Samantha Welstead-Wood, business development manager, Bubble Food
Clients are becoming a lot more adventurous, particularly when it comes to food. We as a company have responded to this by engaging our audience’s senses; utilising animal sounds, wind machines, visual triggers, soft or textured serving vessels and specially created scents to add to the experience.
So it may be that guests are asked to forage in autumn leaves for delicacies whilst listening to the sound of snorting pigs on headphones or to retrieve their food from a fish and chip station complete with salt & vinegar vapour and seaside sounds. Delicious and, above all, fun.
We are always on the lookout for exciting ingredients. For example one of our current favourites is a small, yellow Brazilian flower bud known as an ‘electric button’ which, when eaten, creates a strong tingling sensation in the mouth. When combined with other ingredients, it intensifies and highlights flavours, adding another dimension to the dish.
Other ingredients our chefs are working a lot with at the moment include sea urchin, scarlet shrimps, king crabs, sturgeon caviar, edible flowers, tapioca and horned melon.
Tom Lloyd-Owen, director, EventOracle
I can’t believe I am saying this - it fills me with horror - but it seems the fight against healthy eating is futile.
People are even thinking about their waistlines when they want to party. It makes no sense to me, but apparently the time for butter and cream is behind us, and kale and carrot tops are the future. God help us all.
Sri Lankan cuisine
Emily Deacock, sales and marketing executive, Harbour & Jones Events
We all know how much the British love a curry so it seems almost natural to open our arms to Sri Lankan cooking. We predict this trend for 2016 after noticing some small Sri Lankan restaurants popping up around London – notably Hoppers on Frith Street. There's nothing more comforting than mopping up their creamy yet punchy curries with a spongy dosa.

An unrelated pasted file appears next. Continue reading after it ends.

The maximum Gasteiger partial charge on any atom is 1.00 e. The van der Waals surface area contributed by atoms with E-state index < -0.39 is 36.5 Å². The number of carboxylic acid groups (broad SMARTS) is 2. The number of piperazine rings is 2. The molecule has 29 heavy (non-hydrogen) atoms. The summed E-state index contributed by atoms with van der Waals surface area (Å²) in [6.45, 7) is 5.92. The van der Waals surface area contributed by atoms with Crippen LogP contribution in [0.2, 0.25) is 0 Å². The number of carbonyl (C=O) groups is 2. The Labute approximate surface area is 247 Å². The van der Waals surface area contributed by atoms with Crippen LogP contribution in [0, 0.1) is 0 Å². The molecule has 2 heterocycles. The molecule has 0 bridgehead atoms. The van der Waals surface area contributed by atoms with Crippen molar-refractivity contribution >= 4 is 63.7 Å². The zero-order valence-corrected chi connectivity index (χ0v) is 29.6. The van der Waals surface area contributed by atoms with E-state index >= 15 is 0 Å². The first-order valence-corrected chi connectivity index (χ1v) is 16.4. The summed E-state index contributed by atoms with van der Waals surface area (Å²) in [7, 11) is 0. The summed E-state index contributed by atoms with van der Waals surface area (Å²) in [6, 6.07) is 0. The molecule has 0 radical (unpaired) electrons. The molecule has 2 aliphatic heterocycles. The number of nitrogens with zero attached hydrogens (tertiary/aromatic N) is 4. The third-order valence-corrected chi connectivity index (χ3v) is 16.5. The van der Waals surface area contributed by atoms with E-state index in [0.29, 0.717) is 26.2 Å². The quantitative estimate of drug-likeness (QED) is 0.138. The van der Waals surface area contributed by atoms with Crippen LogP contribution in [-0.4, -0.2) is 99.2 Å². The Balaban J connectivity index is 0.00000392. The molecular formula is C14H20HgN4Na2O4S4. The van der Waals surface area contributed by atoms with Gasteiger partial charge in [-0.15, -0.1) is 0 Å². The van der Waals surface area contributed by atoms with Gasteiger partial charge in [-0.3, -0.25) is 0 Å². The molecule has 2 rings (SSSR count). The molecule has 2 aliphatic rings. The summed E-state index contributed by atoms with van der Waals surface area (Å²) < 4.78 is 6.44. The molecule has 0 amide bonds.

We also love that this cuisine offers so many interesting sides and extras like sambol and coriander chutney. At Harbour & Jones Events we're developing our own Sri Lankan inspired dishes such as a fish kari dosa wrap.
Richard Groves, business development director, Smart Group
Special events are becoming more special. This reflects the confidence being shown in the economy, stability of the Government and a desire by private and corporate clients to enjoy themselves in the best way they can.
We have been asked a lot more this season for upgraded wines, prime cuts of meat, tranches of great fish and pristine, delicious shellfish. Are we seeing a resurgence of the laissez-faire, ‘bring it on’ culture leading to excess or a considered reflection of the feeling of confidence and moving on from austerity? In my view, it is the latter. Apart from notable exceptions of excess at some small private corporate events, (a DJ paid £1m to play for 65 minutes for 260 guests for example), our clients at Smart are looking for imagination, experience and perfection – whatever the budget.
We will still see less expensive cuts requested but these will also be accompanied by prime choice cuts – slow cooked sticky shoulder of lamb with herb crusted cannon will still be a winner.
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